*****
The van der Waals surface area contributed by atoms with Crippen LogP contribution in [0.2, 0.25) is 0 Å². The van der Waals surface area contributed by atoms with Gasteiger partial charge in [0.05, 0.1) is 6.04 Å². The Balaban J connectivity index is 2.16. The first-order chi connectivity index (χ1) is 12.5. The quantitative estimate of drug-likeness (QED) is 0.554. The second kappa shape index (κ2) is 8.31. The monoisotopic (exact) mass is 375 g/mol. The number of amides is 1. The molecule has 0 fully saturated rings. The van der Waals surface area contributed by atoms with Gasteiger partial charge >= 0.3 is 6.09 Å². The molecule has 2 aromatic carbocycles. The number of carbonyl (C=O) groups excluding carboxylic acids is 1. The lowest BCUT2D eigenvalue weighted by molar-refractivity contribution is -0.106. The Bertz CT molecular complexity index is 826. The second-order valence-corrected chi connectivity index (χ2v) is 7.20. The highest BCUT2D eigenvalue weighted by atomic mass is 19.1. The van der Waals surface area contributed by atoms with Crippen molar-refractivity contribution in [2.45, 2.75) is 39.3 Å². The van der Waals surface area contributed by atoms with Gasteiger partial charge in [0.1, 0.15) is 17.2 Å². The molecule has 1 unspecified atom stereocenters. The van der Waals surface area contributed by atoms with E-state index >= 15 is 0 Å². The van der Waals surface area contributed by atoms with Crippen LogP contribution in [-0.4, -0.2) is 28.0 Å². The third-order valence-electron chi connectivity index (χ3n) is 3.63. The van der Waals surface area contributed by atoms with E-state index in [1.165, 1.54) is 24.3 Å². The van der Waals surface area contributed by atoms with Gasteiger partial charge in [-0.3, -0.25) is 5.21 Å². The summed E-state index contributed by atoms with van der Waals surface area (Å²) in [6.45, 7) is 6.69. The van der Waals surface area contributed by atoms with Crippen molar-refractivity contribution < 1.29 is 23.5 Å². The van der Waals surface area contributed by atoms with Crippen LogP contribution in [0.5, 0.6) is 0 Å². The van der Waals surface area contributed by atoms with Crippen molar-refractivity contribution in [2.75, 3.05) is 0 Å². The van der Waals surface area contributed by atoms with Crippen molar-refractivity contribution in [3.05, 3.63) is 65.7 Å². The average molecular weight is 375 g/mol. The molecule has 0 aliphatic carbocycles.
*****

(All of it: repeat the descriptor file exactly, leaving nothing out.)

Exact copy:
The van der Waals surface area contributed by atoms with Crippen LogP contribution in [0.2, 0.25) is 0 Å². The van der Waals surface area contributed by atoms with Gasteiger partial charge in [0.05, 0.1) is 6.04 Å². The Balaban J connectivity index is 2.16. The first-order chi connectivity index (χ1) is 12.5. The quantitative estimate of drug-likeness (QED) is 0.554. The second kappa shape index (κ2) is 8.31. The monoisotopic (exact) mass is 375 g/mol. The number of amides is 1. The molecule has 0 fully saturated rings. The van der Waals surface area contributed by atoms with Gasteiger partial charge >= 0.3 is 6.09 Å². The molecule has 2 aromatic carbocycles. The number of carbonyl (C=O) groups excluding carboxylic acids is 1. The lowest BCUT2D eigenvalue weighted by molar-refractivity contribution is -0.106. The Bertz CT molecular complexity index is 826. The second-order valence-corrected chi connectivity index (χ2v) is 7.20. The highest BCUT2D eigenvalue weighted by atomic mass is 19.1. The van der Waals surface area contributed by atoms with Crippen molar-refractivity contribution in [2.45, 2.75) is 39.3 Å². The van der Waals surface area contributed by atoms with Gasteiger partial charge in [0.1, 0.15) is 17.2 Å². The molecule has 1 unspecified atom stereocenters. The van der Waals surface area contributed by atoms with E-state index >= 15 is 0 Å². The van der Waals surface area contributed by atoms with Crippen LogP contribution in [-0.4, -0.2) is 28.0 Å². The third-order valence-electron chi connectivity index (χ3n) is 3.63. The van der Waals surface area contributed by atoms with E-state index in [1.165, 1.54) is 24.3 Å². The van der Waals surface area contributed by atoms with Gasteiger partial charge in [-0.3, -0.25) is 5.21 Å². The summed E-state index contributed by atoms with van der Waals surface area (Å²) in [6.45, 7) is 6.69. The van der Waals surface area contributed by atoms with Crippen molar-refractivity contribution < 1.29 is 23.5 Å². The van der Waals surface area contributed by atoms with Crippen LogP contribution in [0.5, 0.6) is 0 Å². The van der Waals surface area contributed by atoms with Crippen molar-refractivity contribution in [2.75, 3.05) is 0 Å². The van der Waals surface area contributed by atoms with Crippen molar-refractivity contribution in [3.05, 3.63) is 65.7 Å². The average molecular weight is 375 g/mol. The molecule has 0 aliphatic carbocycles.